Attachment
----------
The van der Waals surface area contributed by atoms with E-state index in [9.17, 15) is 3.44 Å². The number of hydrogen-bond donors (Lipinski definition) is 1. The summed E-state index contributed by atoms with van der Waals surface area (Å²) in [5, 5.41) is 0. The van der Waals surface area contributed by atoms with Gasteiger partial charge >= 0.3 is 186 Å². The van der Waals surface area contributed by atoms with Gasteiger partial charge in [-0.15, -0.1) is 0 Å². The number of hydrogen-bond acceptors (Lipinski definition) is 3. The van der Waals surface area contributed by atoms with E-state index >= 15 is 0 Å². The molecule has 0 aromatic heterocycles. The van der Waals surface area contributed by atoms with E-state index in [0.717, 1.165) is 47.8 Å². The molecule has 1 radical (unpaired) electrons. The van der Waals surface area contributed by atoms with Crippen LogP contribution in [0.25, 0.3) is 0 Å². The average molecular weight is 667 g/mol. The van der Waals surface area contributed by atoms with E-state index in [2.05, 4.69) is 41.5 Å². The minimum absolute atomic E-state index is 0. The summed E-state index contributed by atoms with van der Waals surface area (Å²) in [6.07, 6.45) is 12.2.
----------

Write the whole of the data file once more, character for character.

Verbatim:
The van der Waals surface area contributed by atoms with E-state index in [9.17, 15) is 3.44 Å². The number of hydrogen-bond donors (Lipinski definition) is 1. The summed E-state index contributed by atoms with van der Waals surface area (Å²) in [5, 5.41) is 0. The van der Waals surface area contributed by atoms with Gasteiger partial charge >= 0.3 is 186 Å². The van der Waals surface area contributed by atoms with Gasteiger partial charge in [-0.15, -0.1) is 0 Å². The number of hydrogen-bond acceptors (Lipinski definition) is 3. The van der Waals surface area contributed by atoms with E-state index >= 15 is 0 Å². The molecule has 0 aromatic heterocycles. The van der Waals surface area contributed by atoms with E-state index in [0.717, 1.165) is 47.8 Å². The molecule has 1 radical (unpaired) electrons. The van der Waals surface area contributed by atoms with Crippen LogP contribution in [0.25, 0.3) is 0 Å². The average molecular weight is 667 g/mol. The van der Waals surface area contributed by atoms with E-state index in [2.05, 4.69) is 41.5 Å². The minimum absolute atomic E-state index is 0. The summed E-state index contributed by atoms with van der Waals surface area (Å²) in [6.07, 6.45) is 12.2.